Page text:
Like Dudski then, I'm pretty much forced to look at Smoltz's move to the Red Sox as an occurrence driven by sheer ego, and that actually makes me pretty mad. Looking at the way John Smoltz and Chipper Jones acted, then re-acted, I get the decided impression that they put themselves above the good of the club.

While I don't know if that sort of attitude was responsible for the 2008 debacle, I do know that sort of attitude could cause the Braves to lose out again in 2009. From my point of view, if Smoltz was really interested in being in Atlanta, and staying with the team that he wanted to be with, $3.5 million upfront would have been nothing. That didn't happen.

As for Chipper? For such a veteran player? Seems like he missed out basic management 101.

Thursday, January 08, 2009

WPA - Legal Kill

Among the many complaints computing support types have against Microsoft Windows is the product activation system. Windows Product Activation, or WPA, is intended as an anti-piracy measure by requiring Windows Xp, Vista, and eventually Windows 7 users to activate their copy of Microsoft Windows over an internet connection, locking their version of Windows against the hardware manifest. However, WPA has done little to stop actual pirates, as bit-torrent collectives suggest multiple cracks, patches, and full ISO's with no activation needed.

At the same time, WPA has largely passed by the notice of the average consumer. For many consumers the thought of re-installing Windows is a foreign concept. They'll pay a computer tech or a factory authorized service representative to go through the motions of re-installing Microsoft Windows if that step is deemed necessary for computer repair.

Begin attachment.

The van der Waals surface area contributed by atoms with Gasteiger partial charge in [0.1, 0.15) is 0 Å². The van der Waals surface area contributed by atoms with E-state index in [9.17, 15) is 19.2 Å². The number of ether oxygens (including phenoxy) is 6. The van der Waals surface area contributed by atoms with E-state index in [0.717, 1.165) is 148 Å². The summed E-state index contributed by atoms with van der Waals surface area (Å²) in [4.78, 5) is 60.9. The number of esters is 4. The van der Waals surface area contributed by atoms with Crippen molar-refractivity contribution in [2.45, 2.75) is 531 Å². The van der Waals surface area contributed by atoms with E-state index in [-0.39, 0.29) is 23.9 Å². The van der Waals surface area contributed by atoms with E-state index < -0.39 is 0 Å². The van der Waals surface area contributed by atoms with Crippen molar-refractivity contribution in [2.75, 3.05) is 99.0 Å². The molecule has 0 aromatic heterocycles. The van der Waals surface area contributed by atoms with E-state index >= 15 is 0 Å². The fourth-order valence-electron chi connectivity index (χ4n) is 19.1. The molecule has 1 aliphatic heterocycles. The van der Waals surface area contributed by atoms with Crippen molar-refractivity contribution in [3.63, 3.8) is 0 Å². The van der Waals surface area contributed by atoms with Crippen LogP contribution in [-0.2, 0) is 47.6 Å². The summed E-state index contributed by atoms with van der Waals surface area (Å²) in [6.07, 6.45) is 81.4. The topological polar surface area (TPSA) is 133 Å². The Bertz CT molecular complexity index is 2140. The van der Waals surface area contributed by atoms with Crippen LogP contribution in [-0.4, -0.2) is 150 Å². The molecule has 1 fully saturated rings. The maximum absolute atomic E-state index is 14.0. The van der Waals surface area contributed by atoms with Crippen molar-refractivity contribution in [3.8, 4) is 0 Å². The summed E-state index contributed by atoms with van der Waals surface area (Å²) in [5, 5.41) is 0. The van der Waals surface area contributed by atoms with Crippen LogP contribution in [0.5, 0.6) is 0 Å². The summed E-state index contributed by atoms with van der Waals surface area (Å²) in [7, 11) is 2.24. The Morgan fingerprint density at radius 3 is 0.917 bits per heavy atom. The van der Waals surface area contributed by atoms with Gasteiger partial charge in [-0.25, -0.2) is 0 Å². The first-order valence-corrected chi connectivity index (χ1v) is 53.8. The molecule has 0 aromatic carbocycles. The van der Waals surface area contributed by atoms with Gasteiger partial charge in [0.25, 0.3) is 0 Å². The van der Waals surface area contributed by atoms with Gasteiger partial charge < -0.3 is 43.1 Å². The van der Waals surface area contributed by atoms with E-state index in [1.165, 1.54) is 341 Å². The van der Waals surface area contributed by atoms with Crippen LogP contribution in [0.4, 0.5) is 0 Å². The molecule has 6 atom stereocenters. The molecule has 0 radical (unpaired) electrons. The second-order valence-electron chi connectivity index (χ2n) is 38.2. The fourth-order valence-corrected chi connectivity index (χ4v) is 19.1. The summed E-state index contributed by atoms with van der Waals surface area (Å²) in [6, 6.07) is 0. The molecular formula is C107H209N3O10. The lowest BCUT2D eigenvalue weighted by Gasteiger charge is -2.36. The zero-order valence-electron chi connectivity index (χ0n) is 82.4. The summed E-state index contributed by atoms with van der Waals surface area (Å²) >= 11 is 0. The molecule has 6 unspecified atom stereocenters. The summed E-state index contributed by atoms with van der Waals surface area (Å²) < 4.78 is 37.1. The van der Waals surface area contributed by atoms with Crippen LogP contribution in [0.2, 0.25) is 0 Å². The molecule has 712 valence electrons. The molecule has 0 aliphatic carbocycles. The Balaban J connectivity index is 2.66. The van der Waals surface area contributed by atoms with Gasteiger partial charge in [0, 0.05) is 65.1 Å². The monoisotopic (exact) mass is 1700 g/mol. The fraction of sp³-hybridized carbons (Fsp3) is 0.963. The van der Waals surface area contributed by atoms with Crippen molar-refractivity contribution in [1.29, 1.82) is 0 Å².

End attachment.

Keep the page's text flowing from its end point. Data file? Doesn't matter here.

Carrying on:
As a repair technician then, little torques me off more than somebody who responds to somebody asking how to turn WPA off by making statements that anybody who wants to turn WPA is a pirate. The reality is that there are an increasing number of cases where disabling Windows Product Activation is a requirement for proper troubleshooting and computer repair. As Microsoft finishes up Vista Service Pack 2, better known as Windows 7, there seems to a concerted attempt by Microsoft to force users to upgrade or relicense their existing Windows installation. Within the past 72 hours I've had 2 clients with factory installed versions of Microsoft Windows recieve messages that they needed to activate their Microsoft Windows machines. I've spoken with other computer repair techs as well who've also had the problem... and the reason why I went looking around for help is that I have a computer with a Microsoft Windows OS installed from a vendor recovery disc which was locked out due to Windows Product Activation.

In my own case, the system in question is a Microsoft Windows Xp Home edition system. However, the system cannot be activated because according to Microsoft, the system has already exceeded the allowed number of re-activations. The only way to legally turn a fully functional computer with a legally purchased Windows Operating System back-on... is to pay Microsoft for another license.

However, by cracking and removing Windows Product Activation, I could return a usable computer with it's legally installed Operating System back into a functioning unit. In such a case, however, according to Microsoft's EULA, such un-authorized re-activations are illegal... or are the EULA themselves illegal by restricting a consumers rights concerning property ownership?

The larger issue at hand is that various cracks for Microsoft Windows Operating Systems can assist consumers in carrying out and implementing their rights as consumers to use their property how they wish. For some repair technicians, cracking WPA is sometimes the only viable solution they can give to a client.